Now that the idea of a global warming Red Team approach to help determine what our energy policy should be is gaining traction, it is important that we understand what that means to some of us who have been advocating it for over 10 years — and also what it doesn’t mean.
The Red Team approach has been used for many years in private industry, DoD, and the intelligence community to examine very costly decisions and programs in a purposely adversarial way…to ask, what if we are wrong about a certain program or policy change? What might the unintended consequences be?
In such a discussion we must make sure that we do not conflate the consensus on a scientific theory with the need to change energy policy, as is often done. (Just because we know that car wrecks in the U.S. cause 40,000 deaths a year doesn’t mean we should outlaw cars; and I doubt human-caused climate change has ever killed anyone).
While science can help guide policy, it certainly does not dictate it.
In the case of global warming and the role of our carbon dioxide emissions, the debate has too long been dominated by a myopic view that asserts the following 5 general points as indisputable. I have ordered them generally from scientific to economic.
1) global warming is occurring, will continue to occur, and will have dangerous consequences
2) the warming is mostly, if not totally, caused by our CO2 emissions
3) there are no benefits to our CO2 emissions, either direct (biological) or indirect (economic)
4) we can reduce our CO2 emissions to a level that we avoid a substantial amount of the expected damage
5) the cost of reducing CO2 emissions is low enough to make it worthwhile (e.g. mandating much more wind, solar, etc.)
ALL of these 5 points must be essentially true for things like the Paris Agreement (which President Trump has now withdrawn us from…for the time being) to make much sense.
But I would argue that each of the five points can be challenged, and not just with “fake science”. There is peer-reviewed and published analysis in science and economics that would allow one to contest each one of the five claims.
The Red Team Approach: It’s NOT a Redo of the Blue Team
John Christy and I are concerned that the Red Team approach, if applied to global warming, will simply be a review of the U.N. IPCC science on global warming. We are worried that it will only address the first two points (warming will continue, and it is mostly caused by CO2). Heck, even *I* believe we will continue to see modest warming, and that it might well be at least 50% due to CO2.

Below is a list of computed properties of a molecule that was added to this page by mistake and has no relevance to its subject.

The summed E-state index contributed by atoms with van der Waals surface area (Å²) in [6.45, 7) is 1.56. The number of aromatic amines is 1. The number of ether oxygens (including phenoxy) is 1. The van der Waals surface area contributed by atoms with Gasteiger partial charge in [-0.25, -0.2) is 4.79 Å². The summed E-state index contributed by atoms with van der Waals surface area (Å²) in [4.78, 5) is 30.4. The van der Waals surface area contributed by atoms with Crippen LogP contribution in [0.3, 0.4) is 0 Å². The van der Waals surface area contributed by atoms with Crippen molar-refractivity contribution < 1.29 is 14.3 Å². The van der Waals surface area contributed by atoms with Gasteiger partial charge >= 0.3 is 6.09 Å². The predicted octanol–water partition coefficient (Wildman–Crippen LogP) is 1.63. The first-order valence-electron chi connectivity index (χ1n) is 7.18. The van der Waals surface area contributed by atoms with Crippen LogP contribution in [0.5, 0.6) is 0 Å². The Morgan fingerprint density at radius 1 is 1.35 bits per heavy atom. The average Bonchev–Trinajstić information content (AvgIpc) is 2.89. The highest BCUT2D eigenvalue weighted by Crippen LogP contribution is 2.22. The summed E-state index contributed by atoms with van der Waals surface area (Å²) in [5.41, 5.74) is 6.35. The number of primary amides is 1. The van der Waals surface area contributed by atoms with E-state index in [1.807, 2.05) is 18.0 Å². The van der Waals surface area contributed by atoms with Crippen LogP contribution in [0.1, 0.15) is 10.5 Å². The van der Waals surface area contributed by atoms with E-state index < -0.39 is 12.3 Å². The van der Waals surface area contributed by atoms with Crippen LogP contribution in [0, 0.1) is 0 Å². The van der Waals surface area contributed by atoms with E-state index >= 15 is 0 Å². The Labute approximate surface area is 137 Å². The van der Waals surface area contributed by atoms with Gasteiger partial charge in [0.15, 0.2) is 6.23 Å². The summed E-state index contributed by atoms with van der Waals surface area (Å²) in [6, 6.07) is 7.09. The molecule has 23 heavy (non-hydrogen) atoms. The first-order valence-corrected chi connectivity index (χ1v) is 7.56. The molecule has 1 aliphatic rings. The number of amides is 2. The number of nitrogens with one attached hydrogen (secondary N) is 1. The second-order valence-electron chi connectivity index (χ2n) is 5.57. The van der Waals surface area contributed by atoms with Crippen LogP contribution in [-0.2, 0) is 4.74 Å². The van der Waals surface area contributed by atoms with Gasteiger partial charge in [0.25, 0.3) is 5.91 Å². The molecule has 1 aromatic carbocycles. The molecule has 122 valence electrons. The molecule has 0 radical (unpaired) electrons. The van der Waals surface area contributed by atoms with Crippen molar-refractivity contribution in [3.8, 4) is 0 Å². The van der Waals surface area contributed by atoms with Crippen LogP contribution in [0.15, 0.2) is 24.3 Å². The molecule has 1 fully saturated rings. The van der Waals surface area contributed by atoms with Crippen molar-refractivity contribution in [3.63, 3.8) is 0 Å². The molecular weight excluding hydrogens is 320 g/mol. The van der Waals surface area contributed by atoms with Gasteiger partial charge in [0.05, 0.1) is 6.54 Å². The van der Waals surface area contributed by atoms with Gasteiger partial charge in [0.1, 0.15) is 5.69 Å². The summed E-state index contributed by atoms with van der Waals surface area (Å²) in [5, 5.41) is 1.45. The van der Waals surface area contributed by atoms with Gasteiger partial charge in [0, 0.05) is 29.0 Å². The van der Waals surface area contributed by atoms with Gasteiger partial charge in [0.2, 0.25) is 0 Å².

But a Red Team reaffirming those points does NOT mean we should “do something” about global warming.
To fully address whether we should, say, have regulations to reduce CO2 emissions, the Red Team must address all 5 of the “consensus” claims listed above, because that is the only way to determine if we should change energy policy in a direction different from that which the free market would carry it naturally.
The Red Team MUST address the benefits of more CO2 to global agriculture, “global greening” etc.
The Red Team MUST address whether forced reductions in CO2 emissions will cause even a measurable effect on global temperatures.
The Red Team MUST address whether the reduction in prosperity and increase in energy poverty are permissible consequences of forced emissions reductions to achieve (potentially unmeasurable) results.
The membership of the Red Team will basically determine the Team’s conclusions. It must be made up of adversaries to the Blue Team “consensus”, which has basically been the U.N. IPCC. If it is not adversarial in membership and in mission, it will not be a real Red Team.
As a result, the Red Team must not be allowed to be controlled by the usual IPCC-affiliated participants.
Only then can its report can be considered to be an independent, adversarial analysis to be considered along with the IPCC report (and other non-IPCC reports) to help guide U.S. energy policy.
Originally published at DrRoySpencer.com.